|Publication number||US6977131 B2|
|Application number||US 10/159,891|
|Publication date||Dec 20, 2005|
|Filing date||May 30, 2002|
|Priority date||May 30, 2002|
|Also published as||CN1659476A, EP1508071A1, US20030224284, WO2003102692A1, WO2003102692A8|
|Publication number||10159891, 159891, US 6977131 B2, US 6977131B2, US-B2-6977131, US6977131 B2, US6977131B2|
|Original Assignee||Kodak Polychrome Graphics Llc|
|Export Citation||BiBTeX, EndNote, RefMan|
|Patent Citations (18), Non-Patent Citations (3), Referenced by (16), Classifications (25), Legal Events (7)|
|External Links: USPTO, USPTO Assignment, Espacenet|
1. Field of the Invention
This invention relates to selected acid generating agents useful in radiation-sensitive patterning compositions. The invention relates to such radiation-sensitive patterning compositions as well as methods of imaging radiation-sensitive elements containing such radiation-sensitive patterning compositions.
2. Brief Description of Art
Thermally sensitive, negative working printing plates are generally made with radiation-sensitive patterning compositions that are imaged on a substrate. These patterning compositions commonly contain radiation-sensitive material that is a mixture of an acid generator, a cross-linking resin or compound, a binder resin and an infrared (IR) absorber. Many of the acid generators previously employed in these patterning compositions either contain ozone depletion elements such as fluorine or contain heavy metal such as antimony (Sb) or arsenic (As), which may cause serious environmental contamination problems. Also, some of these previously used acid generators produce volatile acids (e.g., HF, HCl, HBr, HI) that can be easily volatized and lost under conditions of thermal imaging and subsequent optional baking, thereby reducing the cure rate. Such volatile acid loss decreases the efficiency of the printing plates.
Examples of these prior art acid generators are reported in the following:
U.S. Pat. No. 4,708,925 (Newman) describes a photosolubilizable composition comprising an alkali-soluble phenolic resin and an onium salt. The onium salt imparts a solvent resistance to the phenolic resin that is removed upon exposure to radiation thereby providing a solubility differential between exposed and unexposed areas of the composition. Suitable iodonium salts include iodonium, sulphonium, bromonium, chloronium, oxysulphonium, sulphoxonium, selenium, telluronium, phosphonium and arsenium salts. Preferably the acid from which the anion is derived has a pKa<5. Suitable inorganic anions include halide anions, bisulfate, tetrafluoroborate, hexafluorophosphate, hexafluoroarsenate and hexafluoroantimonate. Suitable organic anions include those of the formulae: R1COO− and R1SO3 −, in which R1 is an alkyl or aryl. Again, this reference does not teach or suggest the particular acid generators of the present invention.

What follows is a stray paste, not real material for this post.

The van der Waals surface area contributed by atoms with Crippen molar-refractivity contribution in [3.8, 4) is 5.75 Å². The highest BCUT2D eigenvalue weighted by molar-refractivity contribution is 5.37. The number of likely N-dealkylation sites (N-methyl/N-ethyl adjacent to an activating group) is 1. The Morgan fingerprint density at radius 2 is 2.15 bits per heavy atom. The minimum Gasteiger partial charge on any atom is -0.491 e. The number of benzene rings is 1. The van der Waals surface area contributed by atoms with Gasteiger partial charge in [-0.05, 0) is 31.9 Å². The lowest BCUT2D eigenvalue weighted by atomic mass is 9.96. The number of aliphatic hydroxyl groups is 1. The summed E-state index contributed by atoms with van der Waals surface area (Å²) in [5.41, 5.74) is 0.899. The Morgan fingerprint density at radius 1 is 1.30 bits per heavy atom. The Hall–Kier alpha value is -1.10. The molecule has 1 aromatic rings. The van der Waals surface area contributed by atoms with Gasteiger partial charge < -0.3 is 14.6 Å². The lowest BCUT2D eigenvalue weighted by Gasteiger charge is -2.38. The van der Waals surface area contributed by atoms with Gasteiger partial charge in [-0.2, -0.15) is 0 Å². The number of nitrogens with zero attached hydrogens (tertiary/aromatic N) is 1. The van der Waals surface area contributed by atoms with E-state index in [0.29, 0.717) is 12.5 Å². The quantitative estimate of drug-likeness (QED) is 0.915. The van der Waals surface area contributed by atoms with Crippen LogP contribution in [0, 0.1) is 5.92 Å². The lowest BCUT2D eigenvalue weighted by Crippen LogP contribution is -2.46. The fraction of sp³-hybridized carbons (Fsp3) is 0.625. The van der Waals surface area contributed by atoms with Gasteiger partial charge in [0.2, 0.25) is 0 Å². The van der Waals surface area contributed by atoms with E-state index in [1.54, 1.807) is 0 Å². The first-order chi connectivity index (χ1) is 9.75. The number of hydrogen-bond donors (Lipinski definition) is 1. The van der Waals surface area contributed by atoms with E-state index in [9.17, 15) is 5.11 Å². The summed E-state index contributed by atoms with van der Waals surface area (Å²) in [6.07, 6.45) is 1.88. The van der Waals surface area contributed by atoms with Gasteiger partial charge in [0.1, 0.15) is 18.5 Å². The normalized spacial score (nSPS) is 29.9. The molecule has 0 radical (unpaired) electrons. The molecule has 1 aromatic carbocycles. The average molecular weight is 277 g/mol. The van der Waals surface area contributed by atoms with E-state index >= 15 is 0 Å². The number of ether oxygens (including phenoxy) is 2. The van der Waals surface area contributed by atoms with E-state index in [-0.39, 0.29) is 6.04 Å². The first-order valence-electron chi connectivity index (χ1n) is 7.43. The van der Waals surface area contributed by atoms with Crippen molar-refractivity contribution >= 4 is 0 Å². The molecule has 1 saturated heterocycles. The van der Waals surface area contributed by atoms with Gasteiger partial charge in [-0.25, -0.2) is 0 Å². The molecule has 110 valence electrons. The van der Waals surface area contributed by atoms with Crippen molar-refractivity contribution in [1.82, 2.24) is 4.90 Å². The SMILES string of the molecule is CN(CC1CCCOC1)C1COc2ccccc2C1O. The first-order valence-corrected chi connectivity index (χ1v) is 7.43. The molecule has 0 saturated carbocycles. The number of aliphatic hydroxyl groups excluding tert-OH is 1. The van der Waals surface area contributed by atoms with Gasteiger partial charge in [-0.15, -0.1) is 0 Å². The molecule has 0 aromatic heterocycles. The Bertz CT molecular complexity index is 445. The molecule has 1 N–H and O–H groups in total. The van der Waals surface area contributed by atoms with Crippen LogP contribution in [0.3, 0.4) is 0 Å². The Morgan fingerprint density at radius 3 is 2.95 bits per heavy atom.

U.S. Pat. No. 5,372,907 (Haley et al.) describes a radiation-sensitive patterning composition comprising a mixture of (1) a resole, (2) a novolak resin, (3) a latent Bronsted acid (i.e., acid generating agent) and (4) an infrared absorber. In the specification, the latent Bronsted acids in the invention include onium salts, in particular iodonium, sulfonium, phosphonium, selenium, diazonium and arsenium, with anions such as hexafluorophosphate, hexafluoroantimonate and trifluoromethane sulfonate. However, this reference does not disclose or suggest any latent Bronsted acids of the present invention.
U.S. Pat. No. 5,919,601 (Nguyen et al.) describes a printing plate composition comprising a thermal-activated acid generator; a cross-linking resin; a binder resin comprising a polymer containing reactive pendant groups selected from hydroxyl, carboxylic acid, sulfonamide, and alkoxymethylamide; and an infrared absorber. The composition claims that acid generator is selected from halo alkyl substituted S-triazines and salts containing an onium cation and non-nucleophilic anion, wherein the onium cation is selected from iodonium, sulphonium, phosphonium, oxysulphoxonium, oxysulphonium, sulphoxonium, ammonium and diazonium; the non-nucleophilic anion is selected from tetrafluoroborate, hexafluorophosphate, hexafluoroantimonate, hexafluoroarsenate, triflate, tetrakis(penta-flurophenyl)borate, pentafluoroethyl sulfonate, p-methylbenzenesulfonate, ethyl sulfonate, trifluro-methylacetate and pentafluoroethyl acetate. This reference does not disclose or suggest the acid generators of the present invention.
U.S. Pat. No. 5,945,250 (Aoai et al.) teaches a positive-type photosensitive composition that contains a polymeric sulfonate resin of an iodonium or sulfonium salt and which generates a sulfonic acid upon receiving light. This light-exposed resin increases in solubility in an alkali developer to provide a positive resist pattern.
U.S. Pat. No. 5,965,319 (Kobayashi) describes certain onium salt compounds having sulfonic acid as the counter ion to generate sulfonic acid decomposed by light or heat. These onium salts include diazonium sulfonates represented by the following structural formula:
Ar1—N2 +R1—SO3 −